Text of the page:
Poverty, chastity and obedience

Michael, pictured fourth from left, with his novice companions, Pierre Grech Marguerat SJ (far left) and Maltese Jesuit Provincial Paul Pace SJ (3rd from left) on the big day.

What is it that makes a young man choose to join the Jesuits and take vows of poverty, chastity today? Michael Debono let us in on what led to his decision.

Two years have past since you made the decision to enter the Jesuit novitiate. In September this year you made another decision - to take your first religious vows within the Society of Jesus. What did this occasion really mean to you?

It was September 29th, the feast of my Patron Saint when I made a vow before God that I would choose a life of poverty, chastity and obedience within the Society of Jesus and that I would enter the same Society. I did this with four of my Italian companions.

In a few words, this meant two things: It was a public declaration of my desire to offer my life to God so that I would be of greater service (referred in Ignatian terms as the ‘magis’) to Him and to my brothers and sisters in the Church, specifically as a future Jesuit priest; and together with this, there was a great sense of thanksgiving for all that He has done and continues to do with and through me.


Michael's written vows

What was it, during these two years, that led you to confirm your decision? Did you have any particular experiences that touched you deeply?

This desire was already very present within me some years ago, when I considered and then decided to enter the Jesuit novitiate, however two years of novitiate helped to clarify what it means to live this desire in a very concrete way within the Society of Jesus.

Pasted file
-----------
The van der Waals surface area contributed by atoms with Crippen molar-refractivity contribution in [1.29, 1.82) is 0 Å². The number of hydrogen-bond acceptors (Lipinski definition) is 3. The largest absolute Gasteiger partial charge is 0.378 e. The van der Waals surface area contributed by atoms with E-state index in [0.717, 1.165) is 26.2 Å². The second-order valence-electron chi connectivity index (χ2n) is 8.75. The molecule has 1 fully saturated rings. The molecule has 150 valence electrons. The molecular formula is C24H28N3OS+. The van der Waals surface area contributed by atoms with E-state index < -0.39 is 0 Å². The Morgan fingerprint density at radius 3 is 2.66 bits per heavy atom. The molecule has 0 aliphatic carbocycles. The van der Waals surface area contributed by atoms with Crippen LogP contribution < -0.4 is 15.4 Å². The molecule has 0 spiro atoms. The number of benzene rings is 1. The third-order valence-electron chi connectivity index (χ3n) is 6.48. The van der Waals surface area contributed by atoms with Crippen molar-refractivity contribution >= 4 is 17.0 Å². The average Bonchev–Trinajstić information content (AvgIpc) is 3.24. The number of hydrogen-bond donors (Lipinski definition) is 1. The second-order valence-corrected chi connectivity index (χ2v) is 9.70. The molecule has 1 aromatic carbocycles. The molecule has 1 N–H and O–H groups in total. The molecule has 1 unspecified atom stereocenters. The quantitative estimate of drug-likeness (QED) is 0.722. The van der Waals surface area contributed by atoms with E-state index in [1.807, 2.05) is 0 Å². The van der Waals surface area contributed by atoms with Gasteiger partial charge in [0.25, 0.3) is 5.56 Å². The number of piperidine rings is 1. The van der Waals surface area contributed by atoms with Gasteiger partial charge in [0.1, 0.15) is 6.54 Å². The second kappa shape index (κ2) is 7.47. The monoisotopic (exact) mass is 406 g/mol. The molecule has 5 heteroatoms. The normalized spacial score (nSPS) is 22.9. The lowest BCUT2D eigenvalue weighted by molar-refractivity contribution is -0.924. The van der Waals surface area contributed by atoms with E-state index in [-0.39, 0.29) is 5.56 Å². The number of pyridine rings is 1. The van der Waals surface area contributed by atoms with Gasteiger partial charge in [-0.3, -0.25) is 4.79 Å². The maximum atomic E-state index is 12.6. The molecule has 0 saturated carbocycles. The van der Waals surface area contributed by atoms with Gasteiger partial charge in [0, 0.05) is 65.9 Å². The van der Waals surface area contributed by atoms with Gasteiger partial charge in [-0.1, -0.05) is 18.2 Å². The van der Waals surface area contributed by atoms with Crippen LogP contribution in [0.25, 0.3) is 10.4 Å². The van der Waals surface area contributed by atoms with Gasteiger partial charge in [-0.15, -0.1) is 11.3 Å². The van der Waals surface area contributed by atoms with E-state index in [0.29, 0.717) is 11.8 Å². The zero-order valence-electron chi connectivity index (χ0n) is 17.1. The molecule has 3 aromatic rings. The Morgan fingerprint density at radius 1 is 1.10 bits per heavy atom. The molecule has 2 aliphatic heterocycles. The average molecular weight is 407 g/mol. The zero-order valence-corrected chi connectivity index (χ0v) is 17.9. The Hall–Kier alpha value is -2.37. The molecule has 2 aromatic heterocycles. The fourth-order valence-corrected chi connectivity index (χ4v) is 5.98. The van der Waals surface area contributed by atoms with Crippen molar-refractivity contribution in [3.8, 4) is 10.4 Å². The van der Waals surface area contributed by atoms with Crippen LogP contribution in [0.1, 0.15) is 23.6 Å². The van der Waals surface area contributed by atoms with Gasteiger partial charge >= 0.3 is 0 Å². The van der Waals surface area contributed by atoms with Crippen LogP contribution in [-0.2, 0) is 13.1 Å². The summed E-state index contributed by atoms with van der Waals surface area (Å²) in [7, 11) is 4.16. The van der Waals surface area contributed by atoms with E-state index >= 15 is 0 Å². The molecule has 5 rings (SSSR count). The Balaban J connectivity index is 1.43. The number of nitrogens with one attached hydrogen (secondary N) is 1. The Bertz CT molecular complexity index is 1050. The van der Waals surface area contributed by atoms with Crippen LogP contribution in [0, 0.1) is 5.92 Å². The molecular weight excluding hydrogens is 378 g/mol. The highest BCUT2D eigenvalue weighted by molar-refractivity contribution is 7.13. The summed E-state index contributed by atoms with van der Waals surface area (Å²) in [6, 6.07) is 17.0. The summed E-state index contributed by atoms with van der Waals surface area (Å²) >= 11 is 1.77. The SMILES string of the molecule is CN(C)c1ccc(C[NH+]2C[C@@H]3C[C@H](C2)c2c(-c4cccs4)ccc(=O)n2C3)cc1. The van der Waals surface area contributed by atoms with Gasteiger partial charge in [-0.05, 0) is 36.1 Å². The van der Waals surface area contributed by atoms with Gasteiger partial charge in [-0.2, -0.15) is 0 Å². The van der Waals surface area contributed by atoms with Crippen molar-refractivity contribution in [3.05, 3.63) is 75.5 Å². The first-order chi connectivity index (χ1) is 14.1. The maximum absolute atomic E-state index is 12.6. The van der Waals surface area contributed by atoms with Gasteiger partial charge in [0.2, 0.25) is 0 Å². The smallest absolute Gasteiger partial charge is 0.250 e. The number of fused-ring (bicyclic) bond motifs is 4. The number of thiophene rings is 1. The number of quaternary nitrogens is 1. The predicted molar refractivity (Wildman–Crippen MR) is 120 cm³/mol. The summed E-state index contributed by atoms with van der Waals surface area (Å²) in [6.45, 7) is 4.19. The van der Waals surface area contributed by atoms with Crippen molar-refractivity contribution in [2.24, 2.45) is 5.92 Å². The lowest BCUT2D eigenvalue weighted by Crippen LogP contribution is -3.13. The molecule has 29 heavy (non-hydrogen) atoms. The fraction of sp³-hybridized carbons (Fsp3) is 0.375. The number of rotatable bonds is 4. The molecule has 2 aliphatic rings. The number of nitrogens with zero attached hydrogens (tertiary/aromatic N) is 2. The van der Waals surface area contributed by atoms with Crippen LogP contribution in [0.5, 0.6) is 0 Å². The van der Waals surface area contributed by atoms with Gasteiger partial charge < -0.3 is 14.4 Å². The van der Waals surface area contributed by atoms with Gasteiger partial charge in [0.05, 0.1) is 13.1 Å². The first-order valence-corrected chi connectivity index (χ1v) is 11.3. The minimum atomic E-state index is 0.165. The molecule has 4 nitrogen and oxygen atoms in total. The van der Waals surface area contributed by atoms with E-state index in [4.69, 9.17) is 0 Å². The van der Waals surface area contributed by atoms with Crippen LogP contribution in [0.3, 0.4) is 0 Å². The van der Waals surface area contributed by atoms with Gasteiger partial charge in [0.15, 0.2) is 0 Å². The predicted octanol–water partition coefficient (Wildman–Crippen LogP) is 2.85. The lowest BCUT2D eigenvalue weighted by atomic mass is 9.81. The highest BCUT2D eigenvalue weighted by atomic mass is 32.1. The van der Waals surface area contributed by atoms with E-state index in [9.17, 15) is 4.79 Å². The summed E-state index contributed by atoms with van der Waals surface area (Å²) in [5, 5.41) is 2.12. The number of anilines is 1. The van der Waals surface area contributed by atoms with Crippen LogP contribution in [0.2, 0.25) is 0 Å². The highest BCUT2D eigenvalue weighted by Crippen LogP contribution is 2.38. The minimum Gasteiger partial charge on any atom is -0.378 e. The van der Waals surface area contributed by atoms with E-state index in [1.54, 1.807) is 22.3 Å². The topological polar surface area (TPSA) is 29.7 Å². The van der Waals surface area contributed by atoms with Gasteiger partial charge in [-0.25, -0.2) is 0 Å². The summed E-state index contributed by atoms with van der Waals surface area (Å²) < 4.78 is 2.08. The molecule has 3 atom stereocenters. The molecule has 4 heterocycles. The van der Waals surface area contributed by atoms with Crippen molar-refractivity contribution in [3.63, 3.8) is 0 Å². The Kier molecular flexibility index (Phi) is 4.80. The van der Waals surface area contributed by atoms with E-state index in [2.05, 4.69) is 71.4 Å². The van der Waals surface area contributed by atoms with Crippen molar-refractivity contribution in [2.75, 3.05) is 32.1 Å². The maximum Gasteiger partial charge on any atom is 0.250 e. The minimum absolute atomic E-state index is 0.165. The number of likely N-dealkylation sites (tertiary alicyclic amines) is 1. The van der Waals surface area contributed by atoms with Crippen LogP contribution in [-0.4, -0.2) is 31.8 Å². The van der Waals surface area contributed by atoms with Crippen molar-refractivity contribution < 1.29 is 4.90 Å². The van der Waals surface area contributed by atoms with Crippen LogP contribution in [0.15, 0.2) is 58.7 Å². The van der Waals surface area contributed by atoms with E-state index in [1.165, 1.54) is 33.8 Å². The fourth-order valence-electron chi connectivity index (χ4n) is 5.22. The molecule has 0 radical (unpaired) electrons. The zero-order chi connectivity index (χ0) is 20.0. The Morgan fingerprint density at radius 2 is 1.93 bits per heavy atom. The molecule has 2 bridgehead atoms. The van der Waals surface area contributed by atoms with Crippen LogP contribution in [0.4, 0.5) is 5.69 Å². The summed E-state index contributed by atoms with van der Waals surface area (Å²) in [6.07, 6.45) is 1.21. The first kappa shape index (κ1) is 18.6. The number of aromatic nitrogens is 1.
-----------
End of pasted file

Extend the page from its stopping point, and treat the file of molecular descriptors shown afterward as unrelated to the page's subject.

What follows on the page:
During these two years I had several experiences, some big, some small (but not less important!), which gave me a deep sense of what is meant by the Jesuit ‘way of proceeding’ (way of life). Among these experiences, which I lived together with the other novices, were the month-long Spiritual Exercises of St Ignatius, a month of work in a home for the elderly and a series of lessons where we learnt so much more about our founder, St Ignatius and the way in which he wanted Jesuits around the world to live.

However I think that the experiences which touched me most deeply were the pilgrimage we made in poverty (where we were required to make our way on foot from one place to another, begging for food and lodging without saying we were Jesuits), the everyday service we offer within the novitiate and above all, the deep experience of community life.

Finally, and particularly during this last year, I had the opportunity to reflect deeply on what it really means to live the vows of poverty, chastity and obedience within the Society of Jesus, and how it differs from other religious orders.


What was it that originally drew you to consider joining the Society of Jesus and become a Jesuit yourself?

At the outset of my journey, I could see persons within the Society who were really trying to be intimate companions of Jesus and, true to the Spiritual Exercises of St Ignatius, and endeavoring ‘to know Him more nearly, to love Him more dearly and follow Him more nearly’. This relationship propels them towards searching for ways of encouraging those around them in everyday contexts to also draw nearer to Jesus.

This is what I too seek, and this is what I expressed in my first vows. Now it is time for me to put this desire into practice day after day, with God’s grace. I know the journey will not be an easy one; I know I will stumble and fall, and I know that there will be times when others might not make it easy for me. But I have every confidence and hope that, just as a father is always close by to pick up his fallen child, God will not leave me on my own and will be with me every step of the way.

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